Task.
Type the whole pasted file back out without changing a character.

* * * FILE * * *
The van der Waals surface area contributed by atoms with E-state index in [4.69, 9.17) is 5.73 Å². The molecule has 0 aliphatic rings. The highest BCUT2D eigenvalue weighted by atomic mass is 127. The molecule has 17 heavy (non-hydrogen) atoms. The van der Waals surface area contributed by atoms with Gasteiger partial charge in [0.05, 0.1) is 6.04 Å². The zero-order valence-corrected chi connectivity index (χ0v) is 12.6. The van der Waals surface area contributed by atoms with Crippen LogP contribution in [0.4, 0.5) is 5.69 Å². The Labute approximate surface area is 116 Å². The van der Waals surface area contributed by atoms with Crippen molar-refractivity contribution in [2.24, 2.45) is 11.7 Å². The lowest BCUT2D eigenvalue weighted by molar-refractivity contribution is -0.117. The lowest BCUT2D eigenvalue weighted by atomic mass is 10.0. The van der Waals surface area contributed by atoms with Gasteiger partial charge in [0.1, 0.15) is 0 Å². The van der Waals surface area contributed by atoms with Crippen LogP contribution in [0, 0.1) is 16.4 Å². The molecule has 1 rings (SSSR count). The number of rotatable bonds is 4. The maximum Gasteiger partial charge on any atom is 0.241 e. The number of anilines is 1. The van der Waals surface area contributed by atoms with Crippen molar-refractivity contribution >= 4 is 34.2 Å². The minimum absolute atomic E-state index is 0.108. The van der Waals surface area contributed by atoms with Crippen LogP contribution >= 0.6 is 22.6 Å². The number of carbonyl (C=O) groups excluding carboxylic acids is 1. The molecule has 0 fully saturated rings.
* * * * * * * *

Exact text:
The van der Waals surface area contributed by atoms with E-state index in [4.69, 9.17) is 5.73 Å². The molecule has 0 aliphatic rings. The highest BCUT2D eigenvalue weighted by atomic mass is 127. The molecule has 17 heavy (non-hydrogen) atoms. The van der Waals surface area contributed by atoms with Gasteiger partial charge in [0.05, 0.1) is 6.04 Å². The zero-order valence-corrected chi connectivity index (χ0v) is 12.6. The van der Waals surface area contributed by atoms with Crippen LogP contribution in [0.4, 0.5) is 5.69 Å². The Labute approximate surface area is 116 Å². The van der Waals surface area contributed by atoms with Crippen molar-refractivity contribution in [2.24, 2.45) is 11.7 Å². The lowest BCUT2D eigenvalue weighted by molar-refractivity contribution is -0.117. The lowest BCUT2D eigenvalue weighted by atomic mass is 10.0. The van der Waals surface area contributed by atoms with Gasteiger partial charge in [0.1, 0.15) is 0 Å². The van der Waals surface area contributed by atoms with Crippen LogP contribution in [0, 0.1) is 16.4 Å². The molecule has 1 rings (SSSR count). The number of rotatable bonds is 4. The maximum Gasteiger partial charge on any atom is 0.241 e. The number of anilines is 1. The van der Waals surface area contributed by atoms with Crippen molar-refractivity contribution >= 4 is 34.2 Å². The minimum absolute atomic E-state index is 0.108. The van der Waals surface area contributed by atoms with Crippen LogP contribution >= 0.6 is 22.6 Å². The number of carbonyl (C=O) groups excluding carboxylic acids is 1. The molecule has 0 fully saturated rings.